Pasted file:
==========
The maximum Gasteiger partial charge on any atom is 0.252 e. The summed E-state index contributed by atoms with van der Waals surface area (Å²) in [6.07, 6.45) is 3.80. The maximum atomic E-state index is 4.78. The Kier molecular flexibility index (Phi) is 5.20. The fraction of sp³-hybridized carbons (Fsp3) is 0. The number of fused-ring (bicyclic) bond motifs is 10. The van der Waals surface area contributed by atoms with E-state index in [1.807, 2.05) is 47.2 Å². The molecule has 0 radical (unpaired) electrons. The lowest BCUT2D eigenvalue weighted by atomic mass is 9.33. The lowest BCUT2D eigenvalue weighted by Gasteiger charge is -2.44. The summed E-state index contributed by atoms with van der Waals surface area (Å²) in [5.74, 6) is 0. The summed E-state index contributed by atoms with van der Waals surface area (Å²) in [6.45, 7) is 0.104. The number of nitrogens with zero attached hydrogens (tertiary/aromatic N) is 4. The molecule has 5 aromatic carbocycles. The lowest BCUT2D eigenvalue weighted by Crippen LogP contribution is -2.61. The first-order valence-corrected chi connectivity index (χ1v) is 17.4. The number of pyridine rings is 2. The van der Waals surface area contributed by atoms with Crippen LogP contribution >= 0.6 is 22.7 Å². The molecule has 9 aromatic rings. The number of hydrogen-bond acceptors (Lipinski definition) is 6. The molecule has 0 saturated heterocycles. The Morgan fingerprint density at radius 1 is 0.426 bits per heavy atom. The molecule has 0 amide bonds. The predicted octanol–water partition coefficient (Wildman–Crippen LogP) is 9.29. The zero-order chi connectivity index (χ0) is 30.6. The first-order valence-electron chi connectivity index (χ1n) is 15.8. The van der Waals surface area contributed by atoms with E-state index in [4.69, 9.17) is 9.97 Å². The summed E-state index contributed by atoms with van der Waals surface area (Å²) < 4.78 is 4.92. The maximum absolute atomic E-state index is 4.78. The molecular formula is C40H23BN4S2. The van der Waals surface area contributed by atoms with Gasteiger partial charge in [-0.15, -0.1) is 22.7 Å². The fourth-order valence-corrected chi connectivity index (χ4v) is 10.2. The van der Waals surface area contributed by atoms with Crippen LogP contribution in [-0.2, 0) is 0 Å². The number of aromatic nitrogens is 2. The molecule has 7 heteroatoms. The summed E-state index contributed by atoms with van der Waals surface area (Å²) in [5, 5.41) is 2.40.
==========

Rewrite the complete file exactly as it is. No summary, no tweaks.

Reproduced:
The maximum Gasteiger partial charge on any atom is 0.252 e. The summed E-state index contributed by atoms with van der Waals surface area (Å²) in [6.07, 6.45) is 3.80. The maximum atomic E-state index is 4.78. The Kier molecular flexibility index (Phi) is 5.20. The fraction of sp³-hybridized carbons (Fsp3) is 0. The number of fused-ring (bicyclic) bond motifs is 10. The van der Waals surface area contributed by atoms with E-state index in [1.807, 2.05) is 47.2 Å². The molecule has 0 radical (unpaired) electrons. The lowest BCUT2D eigenvalue weighted by atomic mass is 9.33. The lowest BCUT2D eigenvalue weighted by Gasteiger charge is -2.44. The summed E-state index contributed by atoms with van der Waals surface area (Å²) in [5.74, 6) is 0. The summed E-state index contributed by atoms with van der Waals surface area (Å²) in [6.45, 7) is 0.104. The number of nitrogens with zero attached hydrogens (tertiary/aromatic N) is 4. The molecule has 5 aromatic carbocycles. The lowest BCUT2D eigenvalue weighted by Crippen LogP contribution is -2.61. The first-order valence-corrected chi connectivity index (χ1v) is 17.4. The number of pyridine rings is 2. The van der Waals surface area contributed by atoms with Crippen LogP contribution >= 0.6 is 22.7 Å². The molecule has 9 aromatic rings. The number of hydrogen-bond acceptors (Lipinski definition) is 6. The molecule has 0 saturated heterocycles. The Morgan fingerprint density at radius 1 is 0.426 bits per heavy atom. The molecule has 0 amide bonds. The predicted octanol–water partition coefficient (Wildman–Crippen LogP) is 9.29. The zero-order chi connectivity index (χ0) is 30.6. The first-order valence-electron chi connectivity index (χ1n) is 15.8. The van der Waals surface area contributed by atoms with E-state index in [4.69, 9.17) is 9.97 Å². The summed E-state index contributed by atoms with van der Waals surface area (Å²) < 4.78 is 4.92. The maximum absolute atomic E-state index is 4.78. The molecular formula is C40H23BN4S2. The van der Waals surface area contributed by atoms with Gasteiger partial charge in [-0.15, -0.1) is 22.7 Å². The fourth-order valence-corrected chi connectivity index (χ4v) is 10.2. The van der Waals surface area contributed by atoms with Crippen LogP contribution in [-0.2, 0) is 0 Å². The number of aromatic nitrogens is 2. The molecule has 7 heteroatoms. The summed E-state index contributed by atoms with van der Waals surface area (Å²) in [5, 5.41) is 2.40.